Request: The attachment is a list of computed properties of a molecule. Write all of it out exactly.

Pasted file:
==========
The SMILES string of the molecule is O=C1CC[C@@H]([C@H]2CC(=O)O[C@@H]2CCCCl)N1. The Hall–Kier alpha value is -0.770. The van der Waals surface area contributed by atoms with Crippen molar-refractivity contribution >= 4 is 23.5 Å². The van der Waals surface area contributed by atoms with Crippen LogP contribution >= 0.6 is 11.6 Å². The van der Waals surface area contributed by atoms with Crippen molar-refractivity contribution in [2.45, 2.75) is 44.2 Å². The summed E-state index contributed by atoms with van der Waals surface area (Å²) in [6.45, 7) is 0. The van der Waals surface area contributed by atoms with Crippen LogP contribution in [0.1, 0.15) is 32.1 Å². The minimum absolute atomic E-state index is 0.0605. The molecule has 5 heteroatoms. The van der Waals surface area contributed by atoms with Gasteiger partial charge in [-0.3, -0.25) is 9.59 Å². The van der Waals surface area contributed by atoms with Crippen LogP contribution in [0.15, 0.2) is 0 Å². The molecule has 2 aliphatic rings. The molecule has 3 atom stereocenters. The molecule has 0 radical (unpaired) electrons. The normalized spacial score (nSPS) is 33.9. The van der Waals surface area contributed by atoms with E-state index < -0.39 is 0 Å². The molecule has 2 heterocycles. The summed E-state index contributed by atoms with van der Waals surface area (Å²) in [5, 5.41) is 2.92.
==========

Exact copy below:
The SMILES string of the molecule is O=C1CC[C@@H]([C@H]2CC(=O)O[C@@H]2CCCCl)N1. The Hall–Kier alpha value is -0.770. The van der Waals surface area contributed by atoms with Crippen molar-refractivity contribution >= 4 is 23.5 Å². The van der Waals surface area contributed by atoms with Crippen LogP contribution >= 0.6 is 11.6 Å². The van der Waals surface area contributed by atoms with Crippen molar-refractivity contribution in [2.45, 2.75) is 44.2 Å². The summed E-state index contributed by atoms with van der Waals surface area (Å²) in [6.45, 7) is 0. The van der Waals surface area contributed by atoms with Crippen LogP contribution in [0.1, 0.15) is 32.1 Å². The minimum absolute atomic E-state index is 0.0605. The molecule has 5 heteroatoms. The van der Waals surface area contributed by atoms with Gasteiger partial charge in [-0.3, -0.25) is 9.59 Å². The van der Waals surface area contributed by atoms with Crippen LogP contribution in [0.15, 0.2) is 0 Å². The molecule has 2 aliphatic rings. The molecule has 3 atom stereocenters. The molecule has 0 radical (unpaired) electrons. The normalized spacial score (nSPS) is 33.9. The van der Waals surface area contributed by atoms with E-state index < -0.39 is 0 Å². The molecule has 2 heterocycles. The summed E-state index contributed by atoms with van der Waals surface area (Å²) in [5, 5.41) is 2.92.